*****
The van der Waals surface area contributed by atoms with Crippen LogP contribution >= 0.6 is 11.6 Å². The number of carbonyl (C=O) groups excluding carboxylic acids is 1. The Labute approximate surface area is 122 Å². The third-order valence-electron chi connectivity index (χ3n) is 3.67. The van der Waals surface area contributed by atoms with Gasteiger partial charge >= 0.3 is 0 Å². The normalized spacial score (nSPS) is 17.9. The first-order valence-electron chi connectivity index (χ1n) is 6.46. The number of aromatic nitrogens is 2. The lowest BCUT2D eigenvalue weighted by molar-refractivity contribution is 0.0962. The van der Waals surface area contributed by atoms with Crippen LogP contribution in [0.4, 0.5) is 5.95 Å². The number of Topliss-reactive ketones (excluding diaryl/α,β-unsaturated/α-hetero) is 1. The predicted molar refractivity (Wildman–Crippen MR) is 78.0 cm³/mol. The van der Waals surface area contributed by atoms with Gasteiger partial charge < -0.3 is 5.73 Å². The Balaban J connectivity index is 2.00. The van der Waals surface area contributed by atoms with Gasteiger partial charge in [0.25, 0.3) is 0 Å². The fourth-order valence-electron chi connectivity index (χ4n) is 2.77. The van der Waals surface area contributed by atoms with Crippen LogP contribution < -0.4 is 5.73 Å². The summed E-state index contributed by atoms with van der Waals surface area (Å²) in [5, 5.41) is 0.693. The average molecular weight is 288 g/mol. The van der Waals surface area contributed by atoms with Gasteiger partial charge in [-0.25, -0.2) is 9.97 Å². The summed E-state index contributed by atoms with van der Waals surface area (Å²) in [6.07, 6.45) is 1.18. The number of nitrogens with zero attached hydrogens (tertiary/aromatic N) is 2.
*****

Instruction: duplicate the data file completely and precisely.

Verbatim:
The van der Waals surface area contributed by atoms with Crippen LogP contribution >= 0.6 is 11.6 Å². The number of carbonyl (C=O) groups excluding carboxylic acids is 1. The Labute approximate surface area is 122 Å². The third-order valence-electron chi connectivity index (χ3n) is 3.67. The van der Waals surface area contributed by atoms with Gasteiger partial charge >= 0.3 is 0 Å². The normalized spacial score (nSPS) is 17.9. The first-order valence-electron chi connectivity index (χ1n) is 6.46. The number of aromatic nitrogens is 2. The lowest BCUT2D eigenvalue weighted by molar-refractivity contribution is 0.0962. The van der Waals surface area contributed by atoms with Crippen LogP contribution in [0.4, 0.5) is 5.95 Å². The number of Topliss-reactive ketones (excluding diaryl/α,β-unsaturated/α-hetero) is 1. The predicted molar refractivity (Wildman–Crippen MR) is 78.0 cm³/mol. The van der Waals surface area contributed by atoms with Gasteiger partial charge < -0.3 is 5.73 Å². The Balaban J connectivity index is 2.00. The van der Waals surface area contributed by atoms with Gasteiger partial charge in [0.25, 0.3) is 0 Å². The fourth-order valence-electron chi connectivity index (χ4n) is 2.77. The van der Waals surface area contributed by atoms with Crippen LogP contribution < -0.4 is 5.73 Å². The summed E-state index contributed by atoms with van der Waals surface area (Å²) in [5, 5.41) is 0.693. The average molecular weight is 288 g/mol. The van der Waals surface area contributed by atoms with Gasteiger partial charge in [-0.25, -0.2) is 9.97 Å². The summed E-state index contributed by atoms with van der Waals surface area (Å²) in [6.07, 6.45) is 1.18. The number of nitrogens with zero attached hydrogens (tertiary/aromatic N) is 2.